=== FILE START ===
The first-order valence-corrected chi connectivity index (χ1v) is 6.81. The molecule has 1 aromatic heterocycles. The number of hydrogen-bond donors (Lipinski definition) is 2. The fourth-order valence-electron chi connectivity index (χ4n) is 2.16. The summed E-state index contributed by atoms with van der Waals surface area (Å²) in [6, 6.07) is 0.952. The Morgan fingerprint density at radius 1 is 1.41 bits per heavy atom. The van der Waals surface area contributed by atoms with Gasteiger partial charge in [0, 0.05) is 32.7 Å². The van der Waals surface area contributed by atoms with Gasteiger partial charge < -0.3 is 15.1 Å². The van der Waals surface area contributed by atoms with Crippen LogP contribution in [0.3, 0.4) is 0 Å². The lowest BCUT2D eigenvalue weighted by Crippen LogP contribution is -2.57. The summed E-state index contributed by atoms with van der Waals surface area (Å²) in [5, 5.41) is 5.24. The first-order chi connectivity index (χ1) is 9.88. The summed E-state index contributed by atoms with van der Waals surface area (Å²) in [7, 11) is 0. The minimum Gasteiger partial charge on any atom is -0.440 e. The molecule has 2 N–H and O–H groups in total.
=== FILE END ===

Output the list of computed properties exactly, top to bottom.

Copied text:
The first-order valence-corrected chi connectivity index (χ1v) is 6.81. The molecule has 1 aromatic heterocycles. The number of hydrogen-bond donors (Lipinski definition) is 2. The fourth-order valence-electron chi connectivity index (χ4n) is 2.16. The summed E-state index contributed by atoms with van der Waals surface area (Å²) in [6, 6.07) is 0.952. The Morgan fingerprint density at radius 1 is 1.41 bits per heavy atom. The van der Waals surface area contributed by atoms with Gasteiger partial charge in [0, 0.05) is 32.7 Å². The van der Waals surface area contributed by atoms with Gasteiger partial charge < -0.3 is 15.1 Å². The van der Waals surface area contributed by atoms with Crippen LogP contribution in [0.3, 0.4) is 0 Å². The lowest BCUT2D eigenvalue weighted by Crippen LogP contribution is -2.57. The summed E-state index contributed by atoms with van der Waals surface area (Å²) in [5, 5.41) is 5.24. The first-order chi connectivity index (χ1) is 9.88. The summed E-state index contributed by atoms with van der Waals surface area (Å²) in [7, 11) is 0. The minimum Gasteiger partial charge on any atom is -0.440 e. The molecule has 2 N–H and O–H groups in total.